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Civil rights journey awakens history for students

Dee Gully and Destinee Karim, both 17, said they had little interest in history or the civil rights movement before being chosen for an unprecedented tour of 1960s-era sites in the South, where Dr. Martin Luther King Jr. and other civil rights leaders changed the course of history.

“Knowing what I do now makes me appreciate what children my age went through and the sacrifices they made,” said Gully. “It makes me want to make changes in the world today.”

“The journey showed me so much more of the civil rights movement and that time period that you cannot help but want to learn more,” said Karim.

Sha Jackson, associate director of “Coming to the Table” at Eastern Mennonite University (EMU), says that empowering students was what this journey was designed to accomplish.

“The students learned the history of the civil rights movement by being at the spots where it happened,” said Jackson. “The journey was designed to encourage them to think at a deeper level and empower them to seek changes in today’s climate.”

The group consisted of 18 youth of European-American, African-American, Asian-American and Mexican-American descent, ages 16-18, from Philadelphia, Miss. The students began in Philadelphia on July 11, 2011, then stopped in Jackson, Miss., Memphis, Tenn., Birmingham, Montgomery and Selma, Ala., before returning to Philadelphia on July 16. Students visited historical landmarks as they retraced the journeys of African-American and European-American civil rights pioneers. A half-hour documentary about the journey is scheduled to be aired this fall, said Jackson.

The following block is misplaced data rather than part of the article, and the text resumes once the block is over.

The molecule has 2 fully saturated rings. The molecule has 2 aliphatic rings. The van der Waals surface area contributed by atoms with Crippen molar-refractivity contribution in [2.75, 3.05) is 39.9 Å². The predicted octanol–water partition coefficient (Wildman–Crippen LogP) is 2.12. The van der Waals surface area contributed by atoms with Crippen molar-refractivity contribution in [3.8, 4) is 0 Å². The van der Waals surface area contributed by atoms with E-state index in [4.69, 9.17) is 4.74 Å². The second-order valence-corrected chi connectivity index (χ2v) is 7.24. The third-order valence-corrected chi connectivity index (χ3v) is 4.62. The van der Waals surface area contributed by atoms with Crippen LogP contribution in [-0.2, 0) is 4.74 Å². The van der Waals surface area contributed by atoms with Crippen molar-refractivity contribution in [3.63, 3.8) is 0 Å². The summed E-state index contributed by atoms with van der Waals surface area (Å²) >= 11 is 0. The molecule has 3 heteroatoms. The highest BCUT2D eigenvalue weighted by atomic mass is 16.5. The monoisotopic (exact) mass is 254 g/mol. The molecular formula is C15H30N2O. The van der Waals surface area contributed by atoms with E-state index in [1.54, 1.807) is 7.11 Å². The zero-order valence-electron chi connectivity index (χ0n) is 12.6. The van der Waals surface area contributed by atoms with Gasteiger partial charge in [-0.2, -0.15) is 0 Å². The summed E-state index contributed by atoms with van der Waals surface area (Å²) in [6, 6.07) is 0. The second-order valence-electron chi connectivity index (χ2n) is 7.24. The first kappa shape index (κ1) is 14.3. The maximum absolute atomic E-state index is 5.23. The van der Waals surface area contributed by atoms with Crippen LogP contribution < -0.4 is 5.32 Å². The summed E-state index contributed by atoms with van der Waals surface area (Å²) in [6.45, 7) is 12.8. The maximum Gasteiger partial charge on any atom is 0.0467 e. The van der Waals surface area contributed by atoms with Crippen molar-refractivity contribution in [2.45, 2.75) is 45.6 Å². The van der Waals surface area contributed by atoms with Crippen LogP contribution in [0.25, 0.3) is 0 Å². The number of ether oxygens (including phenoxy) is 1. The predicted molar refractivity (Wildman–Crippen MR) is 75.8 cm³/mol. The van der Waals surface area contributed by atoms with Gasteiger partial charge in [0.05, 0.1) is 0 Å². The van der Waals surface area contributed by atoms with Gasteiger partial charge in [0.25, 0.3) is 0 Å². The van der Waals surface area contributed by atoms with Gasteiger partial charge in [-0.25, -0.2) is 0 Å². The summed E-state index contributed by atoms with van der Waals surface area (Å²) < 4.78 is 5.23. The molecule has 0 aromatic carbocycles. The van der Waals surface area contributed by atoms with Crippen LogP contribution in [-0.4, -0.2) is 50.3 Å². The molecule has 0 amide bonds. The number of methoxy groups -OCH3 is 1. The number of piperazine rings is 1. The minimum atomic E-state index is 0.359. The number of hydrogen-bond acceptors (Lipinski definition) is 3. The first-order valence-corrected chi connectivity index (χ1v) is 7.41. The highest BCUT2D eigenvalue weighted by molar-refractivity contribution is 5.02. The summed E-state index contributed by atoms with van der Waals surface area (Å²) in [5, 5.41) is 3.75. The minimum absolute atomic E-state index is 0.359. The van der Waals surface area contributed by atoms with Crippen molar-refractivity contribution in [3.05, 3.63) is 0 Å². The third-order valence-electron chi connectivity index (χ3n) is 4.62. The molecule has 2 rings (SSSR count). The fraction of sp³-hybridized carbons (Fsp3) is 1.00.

The event was planned by “Coming to the Table,” a program in EMU’s Center for Justice and Peacebuilding.

Experiencing the journey

Both Gully and Karim said the journey gave clarity to the Civil Rights movement and the historical significance of each stop.

“Walking across the Edmund Pettus Bridge, singing like they did when they marched toward Montgomery made me feel like I was back in those times,” said Karim.

“Knowing kids my age walked across this bridge and the impact it had on the civil rights movement made me realize how lucky I am,” said Gully.

The home of civil rights martyr Medger Evers, Mississippi’s first field secretary for the National Association for the Advancement of Colored People (NAACP), also resonated with the students.

“It was fascinating the amount of security measures Evers went through,” said Gully. “He taught his kids what to do if something were to happen and safe places to go.”

Winding through Alabama the students were able to visit a block of Birmingham known as the Civil Rights District. The district encompasses the 16th Street Baptist Church, Kelly Ingram Park and the Birmingham Civil Rights Institute.

“It’s hard to take in everything in Birmingham,” said Jackson. “The students wrote down their reflections in Kelly Ingram Park, the same park that children were arrested in during the ‘Children’s March’.”

Stops on the trip, called “Writing a New History Civil Rights Youth Pilgrimage,” also included the Dexter Avenue Baptist Church, the Rosa Parks Museum and Lorraine Motel, where King was assassinated in 1968 as he stood on a balcony outside his motel room.

“I heard constant feedback from the students on how this trip gave them more insight and knowledge than any class they had been in,” said Jackson. “They told me they wanted to do something about the education system and empower other students to do the same.”

Coming to the Table

“Coming to the Table” is inspired by the call of King during his historic address at the March on Washington in 1963. He prayed that “the sons and daughters of formerly enslaved people and those who enslaved them will be able to sit down together at the table of brotherhood.”

Funded in part by the Kellogg Foundation and the Fetzer Institute, the program’s mission is to “foster racially harmonious relationships and community by facing a shared history and building a bridge to a brighter history for the next generation.”

More information is available at Images of the journey are courtesy Karen Elliott Greisdorf.

Further information or comments on the “Writing a New History Civil Rights Youth Pilgrimage,” can be addressed to Jackson, 540-432-4491;

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